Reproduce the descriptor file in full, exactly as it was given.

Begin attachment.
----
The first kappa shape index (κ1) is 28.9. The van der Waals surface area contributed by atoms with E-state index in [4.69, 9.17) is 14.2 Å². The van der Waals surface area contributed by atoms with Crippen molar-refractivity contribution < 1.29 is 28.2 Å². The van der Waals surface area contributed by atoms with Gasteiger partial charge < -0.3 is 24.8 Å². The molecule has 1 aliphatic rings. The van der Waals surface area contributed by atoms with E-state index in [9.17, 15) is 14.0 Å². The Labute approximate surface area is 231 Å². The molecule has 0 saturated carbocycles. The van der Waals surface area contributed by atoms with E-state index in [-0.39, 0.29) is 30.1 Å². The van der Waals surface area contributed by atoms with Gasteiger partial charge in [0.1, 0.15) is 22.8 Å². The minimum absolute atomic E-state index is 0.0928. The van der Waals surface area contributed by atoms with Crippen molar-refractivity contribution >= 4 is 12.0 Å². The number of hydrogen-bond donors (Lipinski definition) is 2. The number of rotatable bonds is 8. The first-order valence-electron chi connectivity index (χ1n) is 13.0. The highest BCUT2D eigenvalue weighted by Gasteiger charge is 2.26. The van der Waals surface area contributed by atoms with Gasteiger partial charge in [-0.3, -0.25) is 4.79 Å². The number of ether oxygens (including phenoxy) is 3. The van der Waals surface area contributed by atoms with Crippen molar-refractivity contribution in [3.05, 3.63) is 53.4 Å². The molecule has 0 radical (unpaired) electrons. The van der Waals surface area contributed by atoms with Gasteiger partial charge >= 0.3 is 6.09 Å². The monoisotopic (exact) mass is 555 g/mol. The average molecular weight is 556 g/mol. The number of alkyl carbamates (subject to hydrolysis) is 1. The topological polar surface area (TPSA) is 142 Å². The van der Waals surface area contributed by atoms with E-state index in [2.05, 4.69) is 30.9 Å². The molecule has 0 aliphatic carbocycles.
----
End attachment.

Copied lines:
The first kappa shape index (κ1) is 28.9. The van der Waals surface area contributed by atoms with E-state index in [4.69, 9.17) is 14.2 Å². The van der Waals surface area contributed by atoms with Crippen molar-refractivity contribution < 1.29 is 28.2 Å². The van der Waals surface area contributed by atoms with Gasteiger partial charge < -0.3 is 24.8 Å². The molecule has 1 aliphatic rings. The van der Waals surface area contributed by atoms with E-state index in [9.17, 15) is 14.0 Å². The Labute approximate surface area is 231 Å². The molecule has 0 saturated carbocycles. The van der Waals surface area contributed by atoms with E-state index in [-0.39, 0.29) is 30.1 Å². The van der Waals surface area contributed by atoms with Gasteiger partial charge in [0.1, 0.15) is 22.8 Å². The minimum absolute atomic E-state index is 0.0928. The van der Waals surface area contributed by atoms with Crippen molar-refractivity contribution >= 4 is 12.0 Å². The number of hydrogen-bond donors (Lipinski definition) is 2. The number of rotatable bonds is 8. The first-order valence-electron chi connectivity index (χ1n) is 13.0. The highest BCUT2D eigenvalue weighted by Gasteiger charge is 2.26. The van der Waals surface area contributed by atoms with Gasteiger partial charge in [-0.3, -0.25) is 4.79 Å². The number of ether oxygens (including phenoxy) is 3. The van der Waals surface area contributed by atoms with Crippen molar-refractivity contribution in [3.05, 3.63) is 53.4 Å². The molecule has 0 radical (unpaired) electrons. The van der Waals surface area contributed by atoms with Gasteiger partial charge >= 0.3 is 6.09 Å². The monoisotopic (exact) mass is 555 g/mol. The average molecular weight is 556 g/mol. The number of alkyl carbamates (subject to hydrolysis) is 1. The topological polar surface area (TPSA) is 142 Å². The van der Waals surface area contributed by atoms with E-state index in [2.05, 4.69) is 30.9 Å². The molecule has 0 aliphatic carbocycles.